Enter Chuck Bartowski – an MIT drop-out who lives with his sister and works at a retail electronics store. He’s also a reluctant secret agent because his old room-mate, an actual spy for the US government, sent him an email secretly encoded with a massive database that uploaded itself directly into Chuck’s brain. Now, whenever he sees certain individuals or hears codenames out of that unique database, his brain is able to call up detailed information about them. Hilarity ensues when Chuck’s government handlers have to sneak him – a socially inept civilian – into all sorts of high-risk situations in order to get him close enough to people and items for his ability to work. I’ve written about the show quite a bit before, so I won’t spend a lot of time on the premise.

But Chuck should be a hero at NBC right now, both in his show and in reality. You see, last May Chuck was very nearly canceled. The ratings weren’t terrible, but they were borderline and NBC had just cut 5 hours of programming out of their prime-time schedule in order to air the Jay Leno show. Look how that turned out, right? Nobody saw that coming. Anyway, Chuck was saved by an intensive fan-support campaign that included a tie-in with one of the show’s sponsors, Subway. During one of the show’s final episodes of the season, fans went to Subway in droves and bought a particular sandwich that had been featured on a previous episode. NBC apparently got the message that fans, critics and sponsors alike wanted the show to come back, so it did (albeit reduced to a 13-episode order, or approximately a half-season).

Then things started to get bleak for NBC. Southland tanked, and some of their other shows weren’t doing so hot either. Even Heroes is starting to face cancellation rumors (though what NBC has cooking that could be better than even a crummy season of Heroes I can’t imagine at this point. They seem to be out of ammo, as it were). Suddenly Chuck’s debut is being moved up from March (after the Winter Olympics) to January. THAT’s a good sign for a show that was nearly canceled.

NBC did right by the show, too – they promoted it fairly aggressively over the last few weeks, then gave it a 2-hour season premiere on Sunday night, followed by its first regular-season episode on Monday. And Chuck came through, getting outstanding ratings (outstanding for Chuck, anyway) on both nights. I mean, it didn’t pull in NFL-type ratings or anything, but it had over 7 million viewers which is pretty respectable and, I believe, makes it one of NBC’s highest scripted prime-time shows (behind Law & Order: SVU and I’m not sure what else). Again, these aren’t numbers that single-handedly rocket NBC to the top of the charts or anything. I’m not sure a number’s been invented that’s high enough to do that. But they show that Chuck has broad appeal and has more than held onto its audience despite a 7-month hiatus since the season finale. It actually gained viewers.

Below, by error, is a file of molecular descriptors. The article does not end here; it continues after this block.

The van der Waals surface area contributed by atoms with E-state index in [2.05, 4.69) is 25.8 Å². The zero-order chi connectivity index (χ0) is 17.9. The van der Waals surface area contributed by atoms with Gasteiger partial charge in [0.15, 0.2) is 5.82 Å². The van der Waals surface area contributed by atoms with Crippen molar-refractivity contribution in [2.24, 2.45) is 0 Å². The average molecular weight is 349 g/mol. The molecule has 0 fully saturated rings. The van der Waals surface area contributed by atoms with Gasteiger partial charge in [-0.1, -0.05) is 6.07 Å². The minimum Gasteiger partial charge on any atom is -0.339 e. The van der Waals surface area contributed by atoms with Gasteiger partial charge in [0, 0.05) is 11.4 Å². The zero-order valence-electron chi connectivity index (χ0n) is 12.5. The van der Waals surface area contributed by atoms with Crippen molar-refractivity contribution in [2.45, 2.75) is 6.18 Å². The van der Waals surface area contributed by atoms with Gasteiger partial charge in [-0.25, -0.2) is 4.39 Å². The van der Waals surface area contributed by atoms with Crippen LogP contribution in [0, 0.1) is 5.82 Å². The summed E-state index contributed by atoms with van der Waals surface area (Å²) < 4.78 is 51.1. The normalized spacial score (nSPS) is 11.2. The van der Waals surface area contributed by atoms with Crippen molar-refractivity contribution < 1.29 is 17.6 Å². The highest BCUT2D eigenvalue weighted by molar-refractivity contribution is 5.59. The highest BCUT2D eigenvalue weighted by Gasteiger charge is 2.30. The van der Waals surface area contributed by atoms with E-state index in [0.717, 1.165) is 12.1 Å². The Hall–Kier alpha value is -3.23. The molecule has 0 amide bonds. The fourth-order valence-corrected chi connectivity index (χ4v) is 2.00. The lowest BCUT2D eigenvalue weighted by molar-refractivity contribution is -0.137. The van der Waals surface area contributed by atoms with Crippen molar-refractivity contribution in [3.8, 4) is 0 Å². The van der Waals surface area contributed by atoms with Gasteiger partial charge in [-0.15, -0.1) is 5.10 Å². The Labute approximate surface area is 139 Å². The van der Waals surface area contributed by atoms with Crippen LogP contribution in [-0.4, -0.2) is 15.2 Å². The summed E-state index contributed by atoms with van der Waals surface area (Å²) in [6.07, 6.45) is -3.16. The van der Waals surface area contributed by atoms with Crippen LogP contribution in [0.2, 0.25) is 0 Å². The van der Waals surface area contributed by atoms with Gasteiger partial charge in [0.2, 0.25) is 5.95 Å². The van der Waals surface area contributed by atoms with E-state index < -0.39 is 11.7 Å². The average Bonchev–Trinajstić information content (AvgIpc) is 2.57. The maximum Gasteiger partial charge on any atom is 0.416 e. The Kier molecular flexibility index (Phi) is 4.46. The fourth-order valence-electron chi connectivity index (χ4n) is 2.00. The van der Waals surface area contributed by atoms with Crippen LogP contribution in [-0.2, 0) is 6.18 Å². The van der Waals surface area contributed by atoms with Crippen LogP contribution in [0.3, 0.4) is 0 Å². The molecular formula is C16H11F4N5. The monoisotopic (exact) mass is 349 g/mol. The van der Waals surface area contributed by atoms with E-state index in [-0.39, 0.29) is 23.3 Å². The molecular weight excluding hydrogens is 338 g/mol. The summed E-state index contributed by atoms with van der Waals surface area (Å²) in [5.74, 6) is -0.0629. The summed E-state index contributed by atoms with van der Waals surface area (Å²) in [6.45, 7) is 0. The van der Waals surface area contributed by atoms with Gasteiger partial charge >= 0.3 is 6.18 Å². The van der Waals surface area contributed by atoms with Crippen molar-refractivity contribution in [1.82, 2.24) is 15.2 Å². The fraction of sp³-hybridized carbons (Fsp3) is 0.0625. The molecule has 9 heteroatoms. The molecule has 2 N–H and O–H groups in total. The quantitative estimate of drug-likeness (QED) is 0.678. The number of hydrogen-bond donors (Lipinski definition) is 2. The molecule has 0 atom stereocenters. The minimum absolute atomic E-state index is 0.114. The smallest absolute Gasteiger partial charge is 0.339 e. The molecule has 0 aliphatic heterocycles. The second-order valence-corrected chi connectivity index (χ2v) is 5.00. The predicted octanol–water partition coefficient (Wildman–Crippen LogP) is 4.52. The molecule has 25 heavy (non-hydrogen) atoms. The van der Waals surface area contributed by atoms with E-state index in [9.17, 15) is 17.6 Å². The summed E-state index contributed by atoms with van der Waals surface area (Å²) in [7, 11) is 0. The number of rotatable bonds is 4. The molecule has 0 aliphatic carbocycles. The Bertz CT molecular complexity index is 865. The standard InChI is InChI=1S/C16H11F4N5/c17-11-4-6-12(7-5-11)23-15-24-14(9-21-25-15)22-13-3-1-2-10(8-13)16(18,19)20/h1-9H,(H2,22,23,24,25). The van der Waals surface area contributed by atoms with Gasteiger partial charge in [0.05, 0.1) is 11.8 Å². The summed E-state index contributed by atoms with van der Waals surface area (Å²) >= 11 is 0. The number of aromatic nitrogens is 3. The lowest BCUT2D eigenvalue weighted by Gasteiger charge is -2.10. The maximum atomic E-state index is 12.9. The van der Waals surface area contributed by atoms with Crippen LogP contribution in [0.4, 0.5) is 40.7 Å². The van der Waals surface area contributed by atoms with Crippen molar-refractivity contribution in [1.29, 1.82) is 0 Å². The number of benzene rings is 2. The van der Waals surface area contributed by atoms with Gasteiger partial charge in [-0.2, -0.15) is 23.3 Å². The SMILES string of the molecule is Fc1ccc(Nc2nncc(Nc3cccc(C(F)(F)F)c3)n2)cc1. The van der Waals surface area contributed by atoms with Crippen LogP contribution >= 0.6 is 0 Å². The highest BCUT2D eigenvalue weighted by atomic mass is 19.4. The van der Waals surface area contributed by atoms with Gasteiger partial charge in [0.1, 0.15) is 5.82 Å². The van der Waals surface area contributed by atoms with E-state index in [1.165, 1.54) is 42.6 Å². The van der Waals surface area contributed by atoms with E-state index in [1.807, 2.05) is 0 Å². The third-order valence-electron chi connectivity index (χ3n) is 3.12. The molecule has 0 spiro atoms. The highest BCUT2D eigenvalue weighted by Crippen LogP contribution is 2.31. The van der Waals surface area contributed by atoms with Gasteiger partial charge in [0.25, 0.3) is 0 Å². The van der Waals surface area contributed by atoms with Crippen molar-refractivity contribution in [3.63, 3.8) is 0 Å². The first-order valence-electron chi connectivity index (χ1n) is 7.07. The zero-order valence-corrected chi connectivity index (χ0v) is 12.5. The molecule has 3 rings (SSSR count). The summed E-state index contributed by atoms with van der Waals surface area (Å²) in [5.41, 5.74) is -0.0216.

I liked the Sunday double-feature quite a bit, but I might have enjoyed Monday’s episode even more. For one thing, it maintained the show’s history of featuring well-known guest stars, this time Armand Assante playing a military dictator for a fictional South American country. It also involved a lot of Chuck’s brother-in-law, the guy who’s so wonderful at everything that he’s dubbed “Captain Awesome” and with good reason. Still likeable despite his charm, good looks and infinite skill, Dr. Awesome got a little taste of the secret agent life on Monday which was fun and exciting right up until the cliff-hanger ending. Guest stars for upcoming episodes include Stone Cold Steve Austin, Kristin Kreuk, plus the return of Scott Bakula as Chuck’s father.

This season brings a new edge to the show, as Chuck’s mental enhancements in the season finale means that in addition to raw data, Chuck can now retrieve actual physical abilities from his top-secret onboard database, which so far this season have included ballroom dancing, acrobatics, kung fu and, my personal favorite, mariachi guitar. But far from making him a superman, these new abilities usually cause him nothing but trouble and are unreliable at best.

But the show’s not really about these abilities, anyway. It’s about lovable Chuck and his star-crossed love affair with Sarah, the super-hot secret agent whose cover story is to be Chuck’s girlfriend, but whose professional code of conduct keeps her from ever showing her true feelings for him. It’s about John Casey, Chuck’s other handler, and his love of duty, honor, and really big high-powered weaponry (like the excellent mini-gun he got to use on Sunday’s episode to shoot up a Mexican prison). And it’s about terrific pop-culture references that you’ll miss if you don’t watch carefully. For instance, in one upcoming episode, Chuck has a big kung-fu fight in the middle of a room filled with exotic weapons including, hanging on one wall, a Klingon Bat’leth sword from Star Trek (which, obviously, is a fictional prop weapon that you wouldn’t actually find in a room full of samurai swords). Or like in one of Sunday’s episodes, where Chuck tries out his ability to call on the skills of a heavyweight boxer, which lead to him and John Casey perfectly re-creating the final moments of the movie Rocky III. The references are never distracting, but always tasteful homages to the movies and shows that nerds like me remember and appreciate. Last season, Chuck kept a secret scrapbook of clues which he taped to the back of a TRON poster hanging on his bedroom wall. That’s the way to win my loyalty!